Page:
Rather than tossing the plants out entirely, simply place a vinegar trap near them to kill the flies before they get a chance to ruin your flora. 


Getting Rid of Fruit Flies

Tired of fruit flies making your house a living nightmare? Here are some ways you can get rid of those pesky buzzers for good.

1. Remove any old fruit & vegetables

This is the first step that you should take in trying to deal with a fruit fly infestation. Start by getting rid of any fruits, vegetables, and other organic materials that are fermenting or rotting.

There is a high chance that the fruit flies in your home are using these substances as places to lay their eggs. And if you don’t get rid of them, then you won’t be able to get rid of the fruit flies!

Don’t just throw these items in the kitchen trash, bring them outside. They can often infest your trash can if you leave them in the kitchen, creating yet another problem.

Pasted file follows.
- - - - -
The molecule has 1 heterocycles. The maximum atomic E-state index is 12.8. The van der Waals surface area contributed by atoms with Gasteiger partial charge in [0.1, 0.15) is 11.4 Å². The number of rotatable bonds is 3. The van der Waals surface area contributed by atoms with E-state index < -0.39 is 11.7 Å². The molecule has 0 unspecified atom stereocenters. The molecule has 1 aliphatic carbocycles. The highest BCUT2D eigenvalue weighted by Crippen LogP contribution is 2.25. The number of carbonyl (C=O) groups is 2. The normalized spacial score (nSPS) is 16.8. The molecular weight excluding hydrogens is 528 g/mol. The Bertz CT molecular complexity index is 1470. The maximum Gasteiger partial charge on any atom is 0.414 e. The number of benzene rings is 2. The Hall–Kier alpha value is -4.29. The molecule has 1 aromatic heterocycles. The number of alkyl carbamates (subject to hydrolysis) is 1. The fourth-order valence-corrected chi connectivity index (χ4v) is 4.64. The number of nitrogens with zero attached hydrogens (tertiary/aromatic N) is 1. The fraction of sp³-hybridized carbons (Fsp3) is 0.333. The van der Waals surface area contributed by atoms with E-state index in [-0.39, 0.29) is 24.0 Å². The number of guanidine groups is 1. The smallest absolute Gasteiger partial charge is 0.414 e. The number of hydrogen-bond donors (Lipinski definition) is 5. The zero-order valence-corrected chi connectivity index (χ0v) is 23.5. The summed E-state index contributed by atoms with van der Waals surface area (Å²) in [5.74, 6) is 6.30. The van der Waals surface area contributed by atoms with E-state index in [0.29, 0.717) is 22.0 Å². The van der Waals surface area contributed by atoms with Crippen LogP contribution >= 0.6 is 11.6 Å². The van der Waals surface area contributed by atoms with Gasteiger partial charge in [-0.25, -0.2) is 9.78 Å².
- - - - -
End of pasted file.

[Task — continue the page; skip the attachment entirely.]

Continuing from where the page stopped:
2. Eliminate standing water

As we’ve already mentioned, fruit flies need moisture to breed. This is why it’s important to get rid of any sources of moisture or stagnant water in your house.

Some of the most common stagnant water sources include empty cans and bottles, ice machines, and the areas around your sinks and drains. 

Fruit flies need moisture to breed.

3. Create a vinegar trap

For smaller residential kitchens, home remedies can be more effective. One of the most popular home methods for getting rid of fruit flies is to create a vinegar trap, and the process is much easier than it may sound.